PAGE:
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Ordinary resistor as load in a transistor amplifier has a certain short coming…we cant have voltage and current gain simultaneously …..

In this circuit a current mirror is actings as an active load in place of RL …I wonder how this current mirror able to give voltage as well as current gain at same time??

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  • \$\begingroup\$ A resistor load AND transistor can have both voltage and current gain compared to the input. What are you trying to say? \$\endgroup\$
    – Andy aka
    May 18, 2015 at 9:33
  • \$\begingroup\$ i m trying to say that by using an ordinary resistor as a load resistance we can have one gain at a time..if Rload is high then its a voltage gain ..and if Rload is low then its a current gain..so text says that to compensate this problem we can use current mirror as an active load...and i want to know how the active load actually does so..... \$\endgroup\$
    – partykid
    May 18, 2015 at 9:37
  • \$\begingroup\$ Wrong, the current gain is determined and is largely fixed by the transistor across a wide range of load resistors. What are you trying to accomplish? \$\endgroup\$
    – Andy aka
    May 18, 2015 at 9:41
  • \$\begingroup\$ take a look at this link --->play-hookey.com/analog/current_mirrors/active_loads.html as they havent explained how the current mirror as an active load...solving out this dilemma....I want to know the working of current mirror as an active load..in reference to the circuit.. \$\endgroup\$
    – partykid
    May 18, 2015 at 9:49
  • \$\begingroup\$ Yes - poor explanation in the ref. link. Please note that VA is the Early voltage and the given ratio VA/IC is a rough approximation of the differential (dynamic) outpiut resistance of the BJT which is rather large. \$\endgroup\$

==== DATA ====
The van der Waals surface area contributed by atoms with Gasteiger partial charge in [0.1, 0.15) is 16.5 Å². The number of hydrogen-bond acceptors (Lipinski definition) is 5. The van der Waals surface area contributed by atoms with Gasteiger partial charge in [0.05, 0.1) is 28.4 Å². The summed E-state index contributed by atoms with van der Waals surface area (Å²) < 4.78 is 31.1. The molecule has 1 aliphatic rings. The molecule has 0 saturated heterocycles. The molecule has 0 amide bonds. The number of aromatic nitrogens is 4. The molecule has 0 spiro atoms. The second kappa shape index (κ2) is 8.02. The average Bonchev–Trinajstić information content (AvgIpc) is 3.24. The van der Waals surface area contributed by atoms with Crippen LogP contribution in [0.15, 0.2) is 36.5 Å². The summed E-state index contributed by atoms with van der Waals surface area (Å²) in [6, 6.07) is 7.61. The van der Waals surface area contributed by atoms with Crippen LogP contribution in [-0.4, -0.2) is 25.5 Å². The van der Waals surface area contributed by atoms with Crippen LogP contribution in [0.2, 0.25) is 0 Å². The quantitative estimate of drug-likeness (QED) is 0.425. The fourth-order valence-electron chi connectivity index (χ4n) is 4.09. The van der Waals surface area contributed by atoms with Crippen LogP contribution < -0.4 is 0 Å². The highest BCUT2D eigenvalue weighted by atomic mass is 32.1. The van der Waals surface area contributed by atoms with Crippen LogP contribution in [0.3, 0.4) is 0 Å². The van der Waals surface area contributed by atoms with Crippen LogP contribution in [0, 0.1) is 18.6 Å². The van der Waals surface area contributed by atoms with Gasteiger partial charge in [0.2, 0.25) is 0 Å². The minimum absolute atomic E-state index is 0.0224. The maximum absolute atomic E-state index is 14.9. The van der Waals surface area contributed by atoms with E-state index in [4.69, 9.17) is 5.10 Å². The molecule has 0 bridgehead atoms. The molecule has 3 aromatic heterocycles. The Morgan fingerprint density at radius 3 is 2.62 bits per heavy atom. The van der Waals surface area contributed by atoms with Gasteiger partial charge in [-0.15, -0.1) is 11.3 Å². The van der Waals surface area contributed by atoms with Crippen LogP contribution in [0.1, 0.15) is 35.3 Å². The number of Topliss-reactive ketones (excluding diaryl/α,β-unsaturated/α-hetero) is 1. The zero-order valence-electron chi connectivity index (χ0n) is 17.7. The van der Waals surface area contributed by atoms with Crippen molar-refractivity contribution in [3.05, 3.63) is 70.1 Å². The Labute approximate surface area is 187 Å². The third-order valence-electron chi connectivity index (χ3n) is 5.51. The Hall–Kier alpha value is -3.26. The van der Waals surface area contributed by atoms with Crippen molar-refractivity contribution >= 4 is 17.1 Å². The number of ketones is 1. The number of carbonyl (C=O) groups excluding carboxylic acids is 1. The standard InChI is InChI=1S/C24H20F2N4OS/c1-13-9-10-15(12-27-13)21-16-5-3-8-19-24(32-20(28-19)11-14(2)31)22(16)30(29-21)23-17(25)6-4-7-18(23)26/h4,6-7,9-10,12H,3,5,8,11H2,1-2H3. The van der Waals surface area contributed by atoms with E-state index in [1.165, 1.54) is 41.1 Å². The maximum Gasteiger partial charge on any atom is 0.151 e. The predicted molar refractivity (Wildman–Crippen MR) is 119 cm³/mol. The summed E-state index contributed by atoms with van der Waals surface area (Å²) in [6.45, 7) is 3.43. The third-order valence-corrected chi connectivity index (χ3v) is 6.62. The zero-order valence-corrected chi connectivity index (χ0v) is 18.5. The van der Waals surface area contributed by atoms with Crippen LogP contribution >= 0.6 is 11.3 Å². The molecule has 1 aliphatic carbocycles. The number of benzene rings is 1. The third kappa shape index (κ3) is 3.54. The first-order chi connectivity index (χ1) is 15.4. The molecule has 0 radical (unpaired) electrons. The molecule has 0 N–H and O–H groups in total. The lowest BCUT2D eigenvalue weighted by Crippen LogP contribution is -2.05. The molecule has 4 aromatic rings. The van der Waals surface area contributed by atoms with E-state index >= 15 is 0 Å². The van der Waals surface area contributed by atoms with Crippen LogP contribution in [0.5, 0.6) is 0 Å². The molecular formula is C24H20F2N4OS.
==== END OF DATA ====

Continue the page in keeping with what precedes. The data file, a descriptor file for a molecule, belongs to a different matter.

– LvW
    May 18, 2015 at 12:04

2 Answers 2

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With a load resistor, the current through the resistor obeys ohm's law and varies with the voltage. However, an active current mirror allows a fixed current, even with large variations in voltage. This basically makes the amplifier work more effectively by presenting a much higher impedance. This high impedance increases the gain.

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  • \$\begingroup\$ I am getting it a little but could you please make it more precise in terms of working of above circuit.... \$\endgroup\$
    – partykid
    May 18, 2015 at 9:39
  • \$\begingroup\$ Perhaps the following helps: The current of a current mirror is not "fixed". Instead, it changes only a little as a result of the applied voltage variations. Hence the resulting conductance g=dI/dV is very small and the corresponding differential (dynamic) resistance is very large (if compared with a suitable ohmic resistor). \$\endgroup\$
    – LvW
    May 18, 2015 at 10:58
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In a standard common emitter design, the voltage gain is Rc/Re.

A current mirror (as a current source) is a device that maintains a constant current for variations in the voltage across it; so the transient resistance R = dV/dI which for a perfect source is infinity.

A real current source will not achieve this (perhaps some further reading on the limitations of current sources might be in order), but large resistances are normal.

With a large effective resistance in the collector, the voltage gain of (effective)Rc/Re can be very high, and much higher than a resistive solution.

This technique is very common (almost universal) in operational amplifiers, incidentally.

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